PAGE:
Human Embryology and Morphology 8

From Embryology

Keith, A. Human Embryology And Morphology (1921) Longmans, Green & Co.:New York.

Human Embryology and Morphology: 1 Early Ovum and Embryo | 2 Connection between Foetus and Uterus | 3 Primitive Streak Notochord and Somites | 4 Age Changes | 5 Spinal Column and Back | 6 Body Segmentation | 7 Spinal Cord | 8 Mid- and Hind-Brains | 9 Fore-Brain | 10 Fore-Brain Cerebral Vesicles | 11 Cranium | 12 Face | 13 Teeth and Mastication | 14 Nasal and Olfactory | 15 Sense OF Sight | 16 Hearing | 17 Pharynx and Neck | 18 Tongue, Thyroid and Pharynx | 19 Organs of Digestion | 20 Circulatory System | 21 Circulatory System (continued) | 22 Respiratory System | 23 Urogenital System | 24 Urogenital System (Continued) | 25 Body Wall and Pelvic Floor | 26 Limb Buds | 27 Limbs | 28 Skin and Appendages | Figures


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Chapter VIII. The Mid- and Hind-Brains

When the neural tube is traced forwards into the head region, it is seen to undergo a marked change in form — a transformation due to a change in function. In the spinal cord the nerves arose in two rows — a dorsal sensory and a ventral motor ; here the dorsal and ventral series are still represented, but a third or intermediate series has been added. This series is represented by the spinal accessory (XI), vagus (X) and glossopharangeal (IX), facial (VII) and fifth (V) pairs of nerves. They arise from an intermediate column of cells representing in an exaggerated degree the splanchnic or visceral nerve columns of the spinal cord. Further, the central canal becomes enlarged to form the 4th ventricle. Part of the roof of the neural tube becomes reduced to a membranous lamina, forming the medullary velum and choroid plexus — a secretory mechanism. Part of the roof is specialized to form a complex mechanism (the cerebellum) for the coordination of the impulses dispatched to the motor cells of the spinal cord. This high degree of specialization almost obliterates the original simple nature of that part of the neural tube which forms the mid- and hindbrain. In the human embryo at the beginning of the 4th week it is seen that this part of the central nervous system retains its tubular character, while that part which is to form the hind-brain, even at this early stage, shows an imperfect segmentation into nine neuromeres. Further, the neural tube in the regions of the mid- and hind-brain, as in the spinal cord, lies over the notochord (Fig. 80). The notochord ceases at the junction of the mid- and fore-brain. The developing walls of the mid- and hindbrain show the same three zones as were seen in the spinal cord — inner or ependymal, middle or mantle and outer or marginal. We shall find, too, the same division of each lateral neural plate into basal and alar laminae.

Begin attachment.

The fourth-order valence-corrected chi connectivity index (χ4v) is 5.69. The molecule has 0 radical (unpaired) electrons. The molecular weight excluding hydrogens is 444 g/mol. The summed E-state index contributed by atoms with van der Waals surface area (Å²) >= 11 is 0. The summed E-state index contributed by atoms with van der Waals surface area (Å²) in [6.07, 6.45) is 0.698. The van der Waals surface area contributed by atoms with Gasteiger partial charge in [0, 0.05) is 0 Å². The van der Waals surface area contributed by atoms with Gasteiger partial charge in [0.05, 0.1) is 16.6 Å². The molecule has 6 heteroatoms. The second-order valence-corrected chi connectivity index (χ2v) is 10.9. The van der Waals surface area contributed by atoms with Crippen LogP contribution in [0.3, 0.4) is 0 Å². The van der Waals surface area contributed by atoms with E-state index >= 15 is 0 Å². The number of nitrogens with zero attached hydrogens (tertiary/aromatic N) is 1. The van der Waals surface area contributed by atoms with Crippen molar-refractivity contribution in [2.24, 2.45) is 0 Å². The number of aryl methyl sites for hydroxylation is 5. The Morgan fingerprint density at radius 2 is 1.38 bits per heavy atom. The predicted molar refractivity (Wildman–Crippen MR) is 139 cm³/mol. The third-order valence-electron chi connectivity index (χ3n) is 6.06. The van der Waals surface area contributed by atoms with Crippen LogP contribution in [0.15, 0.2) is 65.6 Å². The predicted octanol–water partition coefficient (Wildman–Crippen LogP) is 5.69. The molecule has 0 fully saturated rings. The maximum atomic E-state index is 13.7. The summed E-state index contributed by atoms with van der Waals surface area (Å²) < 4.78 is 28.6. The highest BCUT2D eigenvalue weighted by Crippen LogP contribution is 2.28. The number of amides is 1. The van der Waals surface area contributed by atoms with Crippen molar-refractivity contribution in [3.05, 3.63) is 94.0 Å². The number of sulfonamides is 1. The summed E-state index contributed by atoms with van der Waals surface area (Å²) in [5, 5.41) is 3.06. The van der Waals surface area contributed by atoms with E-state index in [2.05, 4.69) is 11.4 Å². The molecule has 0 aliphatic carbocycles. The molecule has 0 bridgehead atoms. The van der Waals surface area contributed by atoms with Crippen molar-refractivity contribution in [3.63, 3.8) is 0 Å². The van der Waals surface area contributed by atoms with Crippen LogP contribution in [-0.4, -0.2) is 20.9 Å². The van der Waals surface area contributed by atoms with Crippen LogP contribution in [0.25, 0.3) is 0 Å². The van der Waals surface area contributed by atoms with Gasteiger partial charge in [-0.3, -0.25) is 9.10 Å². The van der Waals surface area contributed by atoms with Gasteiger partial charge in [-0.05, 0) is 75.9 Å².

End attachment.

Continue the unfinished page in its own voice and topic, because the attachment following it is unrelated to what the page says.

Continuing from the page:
A reference to the relationships of the hind-brain, during the 4th week of develo]Dment (Fig. 80), serves to explain why the vital centres of the body — those which are concerned in the regulation of respiration, circulation, deglutition and digestion, come to be placed in its walls. At this time the hind-brain lies over the pharynx, with its aortic arches, and its gill-pockets — representing the breathing mechanism of fishes. When lungs arise the control of respiration still lies in the original respiratory centres of the hind-brain. The heart, too, lies directly under, or ventral to, the hind-brain (Fig. 80) ; hence the centres for circulation are placed there.